Naturally I am worried about the latest public spending cuts announced by Chancellor George Osborne in his comprehensive spending review.
Local government takes the largest reduction with a 10% cut in 2015/16 on top of the 33% cut it has already experienced. But things are worse for Hastings. The council has already had to cope with a 50% cut in the grants it receives from central government since 2010; 10% more will be very challenging.
This is because the extra grants the council has received due to the town’s extra needs have been cut still more extensively. Hastings is one of seven councils that have experienced the largest reduction in revenue spending power. And the remaining extra grant the council gets (for efficiency support) runs out in 2015 – so that could really be a very difficult budget year.
For the current financial year 2013/14 the council had to shed 40 posts (although we managed to limit the number of compulsory redundancies to less than a handful) and in fact employs about one third less staff than in 2010.
Hastings is more vulnerable to cuts in government grants than other south eastern councils as half its income comes from the government. Other areas with more properties in higher council tax bands raise more money from their local people. In Hastings most properties are in council tax bands A and B and the tax is based on the value of people’s homes.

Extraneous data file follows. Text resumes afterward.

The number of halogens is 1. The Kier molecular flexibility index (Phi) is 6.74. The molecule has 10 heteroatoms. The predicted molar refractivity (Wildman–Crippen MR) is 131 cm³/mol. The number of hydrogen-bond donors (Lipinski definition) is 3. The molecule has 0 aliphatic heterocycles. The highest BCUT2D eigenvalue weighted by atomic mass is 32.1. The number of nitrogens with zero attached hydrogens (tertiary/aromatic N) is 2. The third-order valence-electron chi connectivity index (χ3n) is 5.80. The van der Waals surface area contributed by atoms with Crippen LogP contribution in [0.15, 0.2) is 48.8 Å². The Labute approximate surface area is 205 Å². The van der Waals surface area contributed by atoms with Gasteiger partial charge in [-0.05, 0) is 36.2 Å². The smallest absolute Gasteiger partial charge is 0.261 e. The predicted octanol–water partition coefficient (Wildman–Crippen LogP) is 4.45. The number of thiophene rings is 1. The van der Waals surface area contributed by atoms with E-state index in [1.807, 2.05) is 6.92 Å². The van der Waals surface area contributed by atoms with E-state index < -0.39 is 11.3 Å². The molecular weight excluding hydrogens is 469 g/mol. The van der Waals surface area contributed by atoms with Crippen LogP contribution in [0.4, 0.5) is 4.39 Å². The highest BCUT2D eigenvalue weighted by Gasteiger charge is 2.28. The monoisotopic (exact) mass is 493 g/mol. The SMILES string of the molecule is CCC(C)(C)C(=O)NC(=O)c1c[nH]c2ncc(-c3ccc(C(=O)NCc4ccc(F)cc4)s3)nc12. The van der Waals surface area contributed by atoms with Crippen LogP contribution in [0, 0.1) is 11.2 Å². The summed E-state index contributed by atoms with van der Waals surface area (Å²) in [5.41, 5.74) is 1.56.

Also we are quite a constrained local authority area – surrounded by the sea and areas of outstanding natural beauty. That means our capacity to allow for new housing is much less than some leafier areas. But the government incentives councils to allow for more housebuilding by paying a new homes bonus for each new home. So Hastings stands to make a lot less than others through this funding source.
Yet at the same time demand on council services is rising with homelessness figures rising for example, with residents facing more challenges retaining their homes with welfare and benefit changes.
But we haven’t just been sitting back and complaining. Our two major contracts – for waste collection and for parks and gardens – have been relet in partnership with other councils saving us £1m a year. We have re-organised the senior management in the council saving £350,000 a year and we have looked at every area of our activity to make it as efficient as possible.
But from 2015 I am still worried that whereas up to now we have asked local people which services they would least like to see reduced, with our income continuing to decline we may have to look at which services do we cease to deliver at all.